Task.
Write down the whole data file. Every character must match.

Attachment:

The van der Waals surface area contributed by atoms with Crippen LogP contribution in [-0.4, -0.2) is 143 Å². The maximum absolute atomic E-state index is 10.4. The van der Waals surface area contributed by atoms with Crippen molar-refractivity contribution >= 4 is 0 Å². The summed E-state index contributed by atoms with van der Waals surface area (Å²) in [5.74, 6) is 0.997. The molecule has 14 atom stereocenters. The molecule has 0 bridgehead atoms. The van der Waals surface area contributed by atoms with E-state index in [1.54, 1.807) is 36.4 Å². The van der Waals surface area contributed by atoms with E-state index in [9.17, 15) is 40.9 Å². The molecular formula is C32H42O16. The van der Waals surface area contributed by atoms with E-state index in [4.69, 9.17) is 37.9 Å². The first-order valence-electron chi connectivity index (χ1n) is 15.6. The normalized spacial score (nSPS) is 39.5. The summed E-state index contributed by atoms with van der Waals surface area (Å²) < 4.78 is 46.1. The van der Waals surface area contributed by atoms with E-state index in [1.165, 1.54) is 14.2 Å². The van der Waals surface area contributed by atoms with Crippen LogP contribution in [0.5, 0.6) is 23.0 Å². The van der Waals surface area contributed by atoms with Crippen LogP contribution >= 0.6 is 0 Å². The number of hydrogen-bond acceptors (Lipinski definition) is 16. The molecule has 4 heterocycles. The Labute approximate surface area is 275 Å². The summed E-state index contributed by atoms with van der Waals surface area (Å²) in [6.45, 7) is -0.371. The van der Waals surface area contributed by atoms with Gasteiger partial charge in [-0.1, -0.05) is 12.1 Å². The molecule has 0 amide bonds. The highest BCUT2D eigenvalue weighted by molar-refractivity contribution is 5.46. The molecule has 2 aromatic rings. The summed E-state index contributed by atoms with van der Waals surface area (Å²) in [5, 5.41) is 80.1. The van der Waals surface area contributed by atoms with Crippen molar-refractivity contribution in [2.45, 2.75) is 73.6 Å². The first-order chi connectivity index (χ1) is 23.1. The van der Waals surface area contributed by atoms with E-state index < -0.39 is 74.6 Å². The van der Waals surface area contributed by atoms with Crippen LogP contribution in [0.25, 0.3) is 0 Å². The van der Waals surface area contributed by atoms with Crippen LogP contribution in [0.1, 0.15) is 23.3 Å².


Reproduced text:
The van der Waals surface area contributed by atoms with Crippen LogP contribution in [-0.4, -0.2) is 143 Å². The maximum absolute atomic E-state index is 10.4. The van der Waals surface area contributed by atoms with Crippen molar-refractivity contribution >= 4 is 0 Å². The summed E-state index contributed by atoms with van der Waals surface area (Å²) in [5.74, 6) is 0.997. The molecule has 14 atom stereocenters. The molecule has 0 bridgehead atoms. The van der Waals surface area contributed by atoms with E-state index in [1.54, 1.807) is 36.4 Å². The van der Waals surface area contributed by atoms with E-state index in [9.17, 15) is 40.9 Å². The molecular formula is C32H42O16. The van der Waals surface area contributed by atoms with E-state index in [4.69, 9.17) is 37.9 Å². The first-order valence-electron chi connectivity index (χ1n) is 15.6. The normalized spacial score (nSPS) is 39.5. The summed E-state index contributed by atoms with van der Waals surface area (Å²) < 4.78 is 46.1. The van der Waals surface area contributed by atoms with E-state index in [1.165, 1.54) is 14.2 Å². The van der Waals surface area contributed by atoms with Crippen LogP contribution in [0.5, 0.6) is 23.0 Å². The van der Waals surface area contributed by atoms with Crippen LogP contribution >= 0.6 is 0 Å². The number of hydrogen-bond acceptors (Lipinski definition) is 16. The molecule has 4 heterocycles. The Labute approximate surface area is 275 Å². The summed E-state index contributed by atoms with van der Waals surface area (Å²) in [6.45, 7) is -0.371. The van der Waals surface area contributed by atoms with Gasteiger partial charge in [-0.1, -0.05) is 12.1 Å². The molecule has 0 amide bonds. The highest BCUT2D eigenvalue weighted by molar-refractivity contribution is 5.46. The molecule has 2 aromatic rings. The summed E-state index contributed by atoms with van der Waals surface area (Å²) in [5, 5.41) is 80.1. The van der Waals surface area contributed by atoms with Crippen molar-refractivity contribution in [2.45, 2.75) is 73.6 Å². The first-order chi connectivity index (χ1) is 23.1. The van der Waals surface area contributed by atoms with E-state index < -0.39 is 74.6 Å². The van der Waals surface area contributed by atoms with Crippen LogP contribution in [0.25, 0.3) is 0 Å². The van der Waals surface area contributed by atoms with Crippen LogP contribution in [0.1, 0.15) is 23.3 Å².